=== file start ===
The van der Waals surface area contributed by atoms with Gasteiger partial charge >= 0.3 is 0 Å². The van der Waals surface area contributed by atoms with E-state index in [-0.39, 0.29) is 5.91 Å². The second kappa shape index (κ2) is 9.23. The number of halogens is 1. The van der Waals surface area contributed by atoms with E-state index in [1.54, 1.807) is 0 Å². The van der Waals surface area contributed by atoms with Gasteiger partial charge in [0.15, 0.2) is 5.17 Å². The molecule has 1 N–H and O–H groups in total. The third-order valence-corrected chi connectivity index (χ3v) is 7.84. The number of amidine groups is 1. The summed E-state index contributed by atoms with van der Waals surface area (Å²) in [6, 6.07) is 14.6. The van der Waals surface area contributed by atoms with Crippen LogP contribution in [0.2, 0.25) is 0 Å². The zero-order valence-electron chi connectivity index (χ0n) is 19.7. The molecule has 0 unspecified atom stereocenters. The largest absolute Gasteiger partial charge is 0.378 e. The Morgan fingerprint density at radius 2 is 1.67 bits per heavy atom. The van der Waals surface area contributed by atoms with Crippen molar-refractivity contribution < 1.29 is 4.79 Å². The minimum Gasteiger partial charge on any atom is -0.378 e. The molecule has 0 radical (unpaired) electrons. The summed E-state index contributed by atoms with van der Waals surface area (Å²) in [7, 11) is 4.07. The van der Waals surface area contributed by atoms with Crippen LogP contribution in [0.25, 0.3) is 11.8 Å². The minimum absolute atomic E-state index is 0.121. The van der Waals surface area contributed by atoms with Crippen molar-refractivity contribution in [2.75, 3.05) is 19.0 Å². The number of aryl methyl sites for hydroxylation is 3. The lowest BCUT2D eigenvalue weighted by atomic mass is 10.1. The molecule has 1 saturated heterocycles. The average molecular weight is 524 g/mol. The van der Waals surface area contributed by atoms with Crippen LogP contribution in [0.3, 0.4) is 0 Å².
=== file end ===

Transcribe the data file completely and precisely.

The van der Waals surface area contributed by atoms with Gasteiger partial charge >= 0.3 is 0 Å². The van der Waals surface area contributed by atoms with E-state index in [-0.39, 0.29) is 5.91 Å². The second kappa shape index (κ2) is 9.23. The number of halogens is 1. The van der Waals surface area contributed by atoms with E-state index in [1.54, 1.807) is 0 Å². The van der Waals surface area contributed by atoms with Gasteiger partial charge in [0.15, 0.2) is 5.17 Å². The molecule has 1 N–H and O–H groups in total. The third-order valence-corrected chi connectivity index (χ3v) is 7.84. The number of amidine groups is 1. The summed E-state index contributed by atoms with van der Waals surface area (Å²) in [6, 6.07) is 14.6. The van der Waals surface area contributed by atoms with Crippen LogP contribution in [0.2, 0.25) is 0 Å². The zero-order valence-electron chi connectivity index (χ0n) is 19.7. The molecule has 0 unspecified atom stereocenters. The largest absolute Gasteiger partial charge is 0.378 e. The Morgan fingerprint density at radius 2 is 1.67 bits per heavy atom. The van der Waals surface area contributed by atoms with Crippen molar-refractivity contribution < 1.29 is 4.79 Å². The minimum Gasteiger partial charge on any atom is -0.378 e. The molecule has 0 radical (unpaired) electrons. The summed E-state index contributed by atoms with van der Waals surface area (Å²) in [7, 11) is 4.07. The van der Waals surface area contributed by atoms with Crippen LogP contribution in [0.25, 0.3) is 11.8 Å². The minimum absolute atomic E-state index is 0.121. The van der Waals surface area contributed by atoms with Crippen molar-refractivity contribution in [2.75, 3.05) is 19.0 Å². The number of aryl methyl sites for hydroxylation is 3. The lowest BCUT2D eigenvalue weighted by atomic mass is 10.1. The molecule has 1 saturated heterocycles. The average molecular weight is 524 g/mol. The van der Waals surface area contributed by atoms with Crippen LogP contribution in [0.3, 0.4) is 0 Å².